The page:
Johnny Green has a degree in Arabic and Islamic Studies from Lancaster University. After spending five years on the road with The Clash he left the music business and eventually became Kent county education adviser on sex and drugs. He lives in Whitstable, Kent.
Peter Guralnick is one of popular culture's greatest biographers and his 2-volume biography of Elvis is widely regarded as definitive.Visit the website for more www.peterguralnick.com, join on Facebook at www.facebook.com/peterguralnickofficial and follow on Twitter at https://twitter.com/PeterGuralnick.
Thomas H. Cook
Thomas H. Cook is one of North America's most respected crime writers. He won an Edgar award for his novel The Chatham School Affair and has been shortlisted for the award six times, most recently with Red Leaves (Quercus 2006). He lives in New York City and Cape Cod, Massachusetts.
At the age of twenty Frank Harrison served on the signals staff during the siege of Tobruk. He was subsequently captured and spent several years as a prisoner of war in Africa, Italy, Germany and finally Czechoslovakia. Frank became an art teacher after the war and it was while teaching on an Indian reservation in Northern Canada that his writing career began.
Leo Hollis was educated at Stonyhurst College and read history at UEA. He is the author of books on London and Paris, and works in publishing. He lives with his wife and children in London.
Professor Tristram Hunt is a lecturer in history at Queen Mary, University of London. Previously, he was an associate fellow at the Centre for History and Economics, King's College, Cambridge, and research fellow at the Institute for Public Policy Research (IPPR). Educated at Cambridge and Chicago Universities, he has worked as a government adviser. As well as authoring a number of BBC television programmes, he is a regular contributor to the Guardian, The Times and The Observer.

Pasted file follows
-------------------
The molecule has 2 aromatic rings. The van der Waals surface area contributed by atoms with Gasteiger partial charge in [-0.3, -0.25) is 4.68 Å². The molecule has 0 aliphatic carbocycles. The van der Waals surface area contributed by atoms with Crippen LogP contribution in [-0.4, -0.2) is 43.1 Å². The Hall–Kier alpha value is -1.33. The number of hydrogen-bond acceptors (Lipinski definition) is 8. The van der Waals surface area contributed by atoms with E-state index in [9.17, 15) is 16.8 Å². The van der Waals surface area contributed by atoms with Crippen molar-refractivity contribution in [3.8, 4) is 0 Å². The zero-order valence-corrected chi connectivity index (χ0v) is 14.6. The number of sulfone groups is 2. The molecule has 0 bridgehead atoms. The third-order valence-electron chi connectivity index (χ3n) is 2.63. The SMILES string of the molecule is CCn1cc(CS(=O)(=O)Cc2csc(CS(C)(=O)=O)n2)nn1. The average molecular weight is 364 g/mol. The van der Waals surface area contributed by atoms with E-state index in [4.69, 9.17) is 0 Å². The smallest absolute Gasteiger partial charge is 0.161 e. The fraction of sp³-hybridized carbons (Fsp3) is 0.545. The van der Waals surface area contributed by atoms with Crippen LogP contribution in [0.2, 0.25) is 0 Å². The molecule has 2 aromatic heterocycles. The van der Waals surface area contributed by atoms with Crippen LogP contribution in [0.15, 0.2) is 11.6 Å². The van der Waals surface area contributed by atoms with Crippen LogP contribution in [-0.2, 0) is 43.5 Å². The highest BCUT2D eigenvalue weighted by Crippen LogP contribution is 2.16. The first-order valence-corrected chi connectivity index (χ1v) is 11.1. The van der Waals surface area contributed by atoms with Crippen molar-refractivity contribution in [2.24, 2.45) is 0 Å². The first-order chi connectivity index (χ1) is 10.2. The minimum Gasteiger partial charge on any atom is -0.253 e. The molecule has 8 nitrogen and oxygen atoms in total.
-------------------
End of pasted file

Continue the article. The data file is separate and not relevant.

Anna Kendall is the YA pseudonym of SF author Nancy Kress, who has won multiple awards for her novels, novellas and short stories. She lives in Seattle.
Sir Frank Kermode was the author and editor of over forty books, including SHAKESPEARE'S LANGUAGE, THE SENSE OF AN ENDING and ROMANTIC IMAGE. Described by the INDEPENDENT as 'the greatest literary scholar of his generation', he taught at numerous universities including Cambridge, Harvard and University College London. He was knighted in 1991.
Jon Latimer studied Oceanography at University College, Swansea. He served for 16 years in the Territorial Army and was commissioned into the Royal Welch Fusiliers. He taught at the University of Wales, Swansea and wrote on a number of military and naval subjects, from the desert war in World War II to the war of 1812.
Nick Mason was a founder member of Pink Floyd as drummer/percussionist. He is the only member of the band to survive from its foundation and has played on every Pink Floyd album. He has produced music for TV commercials and played and produced several albums for other bands. His solo album NICK MASON'S FICTICIOUS SPORTS was released in 1981. His other passion is motor cars and he has taken part in the Le Mans 24-hour race. For years he has accumulated images and memorabilia associated with the band with a view to writing their definitive history.
Michael McKernan is a well-known historian. He was principal historian at the Australian War Memorial and is now a freelance commentator, writer and critic. He has written a number of books including Drought and The Brumbies for Allen & Unwin and is now the resident historian for the ABC.